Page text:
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Adolph Hitler - Saviour or Anti Christ...

 

World War 11...

In February 1938, on the advice of his newly appointed Foreign Minister, the strongly pro-Japanese Joachim von Ribbentrop, Hitler ended the Sino-German alliance with the Republic of China to instead enter into an alliance with the more modern and powerful Japan. Hitler announced German recognition of Manchukuo, the Japanese-occupied state in Manchuria, and renounced German claims to their former colonies in the Pacific held by Japan. Hitler ordered an end to arms shipments to China, and recalled all German officers working with the Chinese Army. In retaliation, Chinese General Chiang Kai-shek cancelled all Sino-German economic agreements, depriving the Germans of many Chinese raw materials, though they did continue to ship tungsten, a key metal in armaments production, through to 1939.

On 12 March 1938 Hitler declared unification of Austria with Nazi Germany in the Anschluss. Hitler then turned his attention to the ethnic German population of the Sudetenland district of Czechoslovakia. On 28–29 March 1938 Hitler held a series of secret meetings in Berlin with Konrad Henlein of the Sudeten Heimfront (Home Front), the largest of the ethnic German parties of the Sudetenland. Both men agreed that Henlein would demand increased autonomy for Sudeten Germans from the Czechoslovakian government, thus providing a pretext for German military action against Czechoslovakia. In April 1938 Henlein told the foreign minister of Hungary that "whatever the Czech government might offer, he would always raise still higher demands ... he wanted to sabotage an understanding by all means because this was the only method to blow up Czechoslovakia quickly". In private, Hitler considered the Sudeten issue unimportant; his real intention was a war of conquest against Czechoslovakia.


October 1938: Hitler (standing in Mercedes) drives through the crowd in Cheb (German: Eger), part of the German-populated Sudetenland region of Czechoslovakia, which was annexed to Nazi Germany due to the Munich Agreement. In April 1938 Hitler ordered the OKW to prepare for Fall Grün ("Case Green"), the code name for an invasion of Czechoslovakia.[197]

 
Hitler and the Japanese Foreign Minister, Yōsuke Matsuoka, at a meeting in Berlin in March 1941. In the background is Joachim von Ribbentrop.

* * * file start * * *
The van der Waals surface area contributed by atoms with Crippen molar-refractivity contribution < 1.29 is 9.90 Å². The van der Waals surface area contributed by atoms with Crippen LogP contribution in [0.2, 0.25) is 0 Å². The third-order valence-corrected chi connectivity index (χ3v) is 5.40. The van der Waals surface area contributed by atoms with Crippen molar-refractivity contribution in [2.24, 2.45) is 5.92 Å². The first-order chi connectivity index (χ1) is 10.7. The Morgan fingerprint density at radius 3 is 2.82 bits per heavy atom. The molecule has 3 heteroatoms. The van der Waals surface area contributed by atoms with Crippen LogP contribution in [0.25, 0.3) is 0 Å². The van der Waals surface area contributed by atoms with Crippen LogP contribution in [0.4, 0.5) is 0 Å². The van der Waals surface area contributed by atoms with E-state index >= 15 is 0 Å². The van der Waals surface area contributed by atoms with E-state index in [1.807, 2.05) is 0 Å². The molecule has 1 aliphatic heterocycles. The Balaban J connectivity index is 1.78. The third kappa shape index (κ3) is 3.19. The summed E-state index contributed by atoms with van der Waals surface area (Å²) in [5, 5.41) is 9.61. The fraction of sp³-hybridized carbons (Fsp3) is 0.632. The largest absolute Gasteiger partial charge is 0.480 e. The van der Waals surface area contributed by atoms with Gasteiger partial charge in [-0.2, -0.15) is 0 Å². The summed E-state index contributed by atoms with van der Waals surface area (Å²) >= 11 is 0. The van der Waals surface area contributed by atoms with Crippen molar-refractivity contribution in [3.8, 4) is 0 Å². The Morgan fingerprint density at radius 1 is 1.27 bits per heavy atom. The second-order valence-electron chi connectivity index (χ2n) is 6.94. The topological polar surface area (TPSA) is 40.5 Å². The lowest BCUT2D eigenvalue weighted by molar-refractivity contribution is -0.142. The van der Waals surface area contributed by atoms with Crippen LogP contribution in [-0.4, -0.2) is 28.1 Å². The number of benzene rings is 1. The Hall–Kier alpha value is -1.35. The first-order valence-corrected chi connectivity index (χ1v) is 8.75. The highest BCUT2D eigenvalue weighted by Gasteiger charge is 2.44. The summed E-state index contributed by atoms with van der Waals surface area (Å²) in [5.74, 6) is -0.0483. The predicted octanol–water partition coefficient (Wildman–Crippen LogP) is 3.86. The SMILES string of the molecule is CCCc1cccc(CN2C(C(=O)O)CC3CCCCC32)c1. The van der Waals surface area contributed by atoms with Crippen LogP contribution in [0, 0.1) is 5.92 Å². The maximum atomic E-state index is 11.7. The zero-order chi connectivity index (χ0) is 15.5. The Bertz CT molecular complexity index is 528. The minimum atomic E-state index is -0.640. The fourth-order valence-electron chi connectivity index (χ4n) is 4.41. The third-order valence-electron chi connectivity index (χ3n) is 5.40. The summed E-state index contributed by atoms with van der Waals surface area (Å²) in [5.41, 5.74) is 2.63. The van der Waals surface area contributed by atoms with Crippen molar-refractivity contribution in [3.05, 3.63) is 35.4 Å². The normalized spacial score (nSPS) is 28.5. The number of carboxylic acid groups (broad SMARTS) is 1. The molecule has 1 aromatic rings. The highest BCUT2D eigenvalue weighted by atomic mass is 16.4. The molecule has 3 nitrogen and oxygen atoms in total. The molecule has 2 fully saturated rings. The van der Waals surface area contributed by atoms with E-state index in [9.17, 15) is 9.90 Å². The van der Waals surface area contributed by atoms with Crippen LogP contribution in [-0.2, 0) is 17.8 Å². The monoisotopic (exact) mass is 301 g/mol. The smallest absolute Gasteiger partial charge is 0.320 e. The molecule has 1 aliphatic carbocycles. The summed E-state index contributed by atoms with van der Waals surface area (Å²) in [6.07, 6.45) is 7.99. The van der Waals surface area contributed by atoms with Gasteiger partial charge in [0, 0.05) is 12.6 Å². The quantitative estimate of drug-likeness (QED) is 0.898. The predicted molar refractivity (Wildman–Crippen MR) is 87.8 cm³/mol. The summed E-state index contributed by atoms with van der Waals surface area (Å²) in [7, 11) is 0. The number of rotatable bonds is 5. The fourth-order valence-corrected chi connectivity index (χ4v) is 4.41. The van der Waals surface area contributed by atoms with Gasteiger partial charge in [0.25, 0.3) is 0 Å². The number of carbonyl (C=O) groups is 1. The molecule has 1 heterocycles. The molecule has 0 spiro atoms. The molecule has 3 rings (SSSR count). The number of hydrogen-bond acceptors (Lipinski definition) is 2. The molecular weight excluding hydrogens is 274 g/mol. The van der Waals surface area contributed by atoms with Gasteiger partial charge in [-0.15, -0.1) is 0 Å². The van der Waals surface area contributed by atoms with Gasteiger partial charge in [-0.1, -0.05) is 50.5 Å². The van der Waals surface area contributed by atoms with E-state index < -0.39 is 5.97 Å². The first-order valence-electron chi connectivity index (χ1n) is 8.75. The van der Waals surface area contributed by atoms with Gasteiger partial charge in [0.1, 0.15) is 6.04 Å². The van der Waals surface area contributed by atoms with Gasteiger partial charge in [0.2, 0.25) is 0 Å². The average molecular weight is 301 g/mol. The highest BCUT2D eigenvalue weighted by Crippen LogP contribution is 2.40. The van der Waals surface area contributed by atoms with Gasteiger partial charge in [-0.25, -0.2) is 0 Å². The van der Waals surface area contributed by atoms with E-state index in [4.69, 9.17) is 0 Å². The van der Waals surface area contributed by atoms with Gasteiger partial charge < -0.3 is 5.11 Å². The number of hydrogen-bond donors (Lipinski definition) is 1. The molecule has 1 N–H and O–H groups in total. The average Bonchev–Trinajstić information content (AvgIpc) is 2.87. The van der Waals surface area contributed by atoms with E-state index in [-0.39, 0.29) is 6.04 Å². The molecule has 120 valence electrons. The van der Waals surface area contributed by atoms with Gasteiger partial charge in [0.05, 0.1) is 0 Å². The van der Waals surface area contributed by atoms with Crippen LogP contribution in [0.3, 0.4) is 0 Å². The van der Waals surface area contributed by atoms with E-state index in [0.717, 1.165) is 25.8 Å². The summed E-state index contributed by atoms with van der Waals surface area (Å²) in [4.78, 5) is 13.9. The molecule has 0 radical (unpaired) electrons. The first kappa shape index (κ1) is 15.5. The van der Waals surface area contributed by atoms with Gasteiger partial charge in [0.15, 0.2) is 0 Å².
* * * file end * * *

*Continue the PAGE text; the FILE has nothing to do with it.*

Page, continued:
From left to right: Chamberlain, Daladier, Hitler, Mussolini, and Ciano, pictured before signing the Munich Agreement, which gave the Sudetenland to Germany
 
Jewish shops destroyed in Magdeburg, following Kristallnacht (November 1938)
 

As a result of intense French and British diplomatic pressure, on 5 September 1938 Czechoslovakian President Edvard Beneš unveiled the "Fourth Plan" for constitutional reorganisation of his country, which agreed to most of Henlein's demands for Sudeten autonomy. Henlein's Heimfront responded to Beneš' offer with a series of violent clashes with the Czechoslovakian police that led to the declaration of martial law in certain Sudeten districts.From left to right: Chamberlain, Daladier, Hitler, Mussolini, and Ciano, pictured before signing the Munich Agreement, which gave the Sudetenland to GermanyGermany was dependent on imported oil; a confrontation with Britain over the Czechoslovakian dispute could curtail Germany's oil supplies. Hitler called off Fall Grün, originally planned for 1 October 1938.

On 29 September 1938 Hitler, Neville Chamberlain, Édouard Daladier, and Benito Mussolini attended a one-day conference in Munich that led to the Munich Agreement, which handed over the Sudetenland districts to Germany.Chamberlain was satisfied with the Munich conference, calling the outcome "peace for our time", while Hitler was angered about the missed opportunity for war in 1938.
October 1938: Hitler (standing in Mercedes) drives through the crowd in Cheb (German: Eger), part of the German-populated Sudetenland region of Czechoslovakia, which was annexed to Nazi Germany due to the Munich Agreement.
 

Hitler expressed his disappointment over the Munich Agreement in a speech on 9 October 1938 in Saarbrücken. In Hitler's view, the British-brokered peace, although favourable to the ostensible German demands, was a diplomatic defeat which spurred Hitler's intent of limiting British power to pave the way for the eastern expansion of Germany. As a result of the summit, Hitler was selected Time magazine's Man of the Year for 1938.In late 1938 and early 1939, the continuing economic crisis caused by the rearmament efforts forced Hitler to make major defence cuts.[210] On 30 January 1939 Hitler made an "Export or die" speech, calling for a German economic offensive to increase German foreign exchange holdings to pay for raw materials such as high-grade iron needed for military weapons.


"If the international Jewish financiers outside Europe should succeed in plunging the nations once more into a world war, then the result will not be the bolshevisation of the earth, and thus the victory of Jewry, but the annihilation of the Jewish race in Europe!"

— Adolf Hitler, address to German parliament, 30 January 1939

On 15 March 1939, in violation of the Munich accord and possibly as a result of the deepening economic crisis requiring additional assets, Hitler ordered the Wehrmacht to invade Prague, and from Prague Castle proclaimed Bohemia and Moravia a German protectorate.